Sealing Encaustic Cement Tiles

How To Seal Cement Tile – 8 Easy Steps from the Pros

Melanie Ocana

You’ve invested in beautiful Encaustic Cement tiles. Now you’ll need to learn how to finish and care for your new tile installation.

A quality cement tile should be compact and waterproof. This means the decorative surface must be sealed correctly to protect it from stains (including grouting stains), dirt and debris.

But before learning how to seal tile, it is helpful to first understand how cement tiles are made.

    About Cement Tiles

Cement tiles are built in three layers: the surface layer, which is decorative; the middle reinforcing layer of mortar made with fine sand and portland cement; and the bottom layer, which further reinforces the tile and provides thickness. The bottom is made with course sand that provides “tooth” in the bonding material used in the tile’s installation. The layers are poured one-by-one into a special mold and then hydraulically pressed and finally cured.

Cement tiles are very porous and must be sealed with a quality tile sealer before grouting and again after the final cleaning and drying of the installation.

    Choosing a Tile Sealer

When choosing a cement tile sealer you should look for qualities like scratch-resistance (meaning a good hardness rating), UV protection, and a long performance lifespan — 10 to 15 years is ideal.

A nanotechnology sealer is the best choice for cement tiles because it spreads and fills pores quickly, which makes it easy to apply. Some of the products we recommend include:

NanoTech Multipurpose Sealer

Nano EAP and Nano 1000

TK6 Nanocoat

And our own “TerraNano” (

    Sealing Tile – Step by Step

The directions below are applicable to TK6 Nanocoat or TerraNano Sealer. Be sure to adjust the procedure if other products are used. In addition to the instructions I am about to impart, always follow the directions provided by the sealer manufacturer.

Step 1: Select your cement tile sealer. Remember to choose a high quality sealer to help decrease maintenance costs over the years. Available finishes include matte, satin, low gloss or high gloss. Note that the glossier sealers will show scratches and wear more readily that a matte type finish.

Step 2: Set the cement tiles into place (without grout) using the tile manufacturer’s installation instructions. I recommend mixing tiles from the boxes to help disburse natural color variations. When installation is complete, clean the surface with water and wipe it dry. The entire surface area must be free of excess moisture, dirt, debris, oils or any other residues.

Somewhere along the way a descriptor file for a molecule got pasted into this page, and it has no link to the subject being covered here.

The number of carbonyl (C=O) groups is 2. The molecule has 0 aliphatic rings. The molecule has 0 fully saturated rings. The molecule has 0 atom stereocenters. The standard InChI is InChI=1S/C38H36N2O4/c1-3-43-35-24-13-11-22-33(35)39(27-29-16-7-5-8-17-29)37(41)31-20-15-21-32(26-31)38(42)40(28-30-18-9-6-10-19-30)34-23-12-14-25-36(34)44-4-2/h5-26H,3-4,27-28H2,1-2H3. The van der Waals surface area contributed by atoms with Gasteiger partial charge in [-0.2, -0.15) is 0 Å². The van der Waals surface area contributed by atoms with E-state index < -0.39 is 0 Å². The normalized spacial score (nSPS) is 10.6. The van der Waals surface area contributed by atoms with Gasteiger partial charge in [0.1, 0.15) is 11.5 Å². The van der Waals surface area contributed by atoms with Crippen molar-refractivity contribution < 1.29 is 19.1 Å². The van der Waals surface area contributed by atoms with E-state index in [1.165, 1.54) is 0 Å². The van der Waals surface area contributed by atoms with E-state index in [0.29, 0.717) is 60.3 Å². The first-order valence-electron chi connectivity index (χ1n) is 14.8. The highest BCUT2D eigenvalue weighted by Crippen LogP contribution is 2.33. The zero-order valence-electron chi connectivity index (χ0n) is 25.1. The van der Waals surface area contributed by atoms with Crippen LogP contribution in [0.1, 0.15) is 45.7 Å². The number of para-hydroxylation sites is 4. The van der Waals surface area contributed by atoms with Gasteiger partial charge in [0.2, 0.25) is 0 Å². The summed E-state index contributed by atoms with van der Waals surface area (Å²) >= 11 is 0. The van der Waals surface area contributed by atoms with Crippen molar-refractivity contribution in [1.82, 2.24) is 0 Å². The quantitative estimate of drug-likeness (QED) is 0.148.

Important: Do not clean the tiles with anything containing soy or d-Limonene. These substances can interfere with the bonding of the cement tile sealer. And never use any type of acid or acidic cleaners on cement tiles.

Step 3: Before applying grout, apply the tile sealer to the top surface of the tiles. The best method for application is with a pump-up sprayer, microfiber pad, or short-nap paint roller. First, dampen the pad or roller prior to starting the cement tile sealer application. Next, spray on a liberal coat of the sealer and then spread it quickly with the microfiber pad or paint roller. Spread the sealer using motions of “V” and “W” or arcs and swirls. Do not apply the sealer in straight lines.

Note: It is advisable to have a helper. One person can spray the sealer while a second person follows behind, working quickly to spread the sealer over the tile surfaces. An alternative application method is to use an HVLP or airless sprayer with 50-70% overlap.

Step 4: Once the initial coating of sealer is dry, apply the grout. Be diligent about keeping excess grout off of the surface of the tile. Minimal residue can be cleaned off at the end of the process.

Step 5: Thoroughly clean the tiles of any excess grout or residue. Any grout left behind will be sealed over and will remain on the tile for the life of the sealer unless you sand off or strip the sealer from the tile.

Step 6: Prepare the tiles for a second coat of sealer by lightly sanding their surface with fine sandpaper (available at any home improvement store). This will create a slightly textured surface to allow for proper adhesion of the second coat of sealer.

Step 7: Vacuum away any tile dust and wipe the floor clean. Then apply a second coat of cement tile sealer following the directions in step 3.

Step 8: Allow the floor to dry according to the time specified by the sealer manufacturer, and then enjoy your cement tile floor! Be sure to check it from year to year to evaluate its condition and to re-seal the tile as needed.

Melanie Ocana and her husband Ray own Rustico Tile and Stone outside Austin, Texas. Rustico deals in encaustic cement tiles, Salltillo and Talavera Mexican tiles and Cantera stone. Contact Melanie via email:

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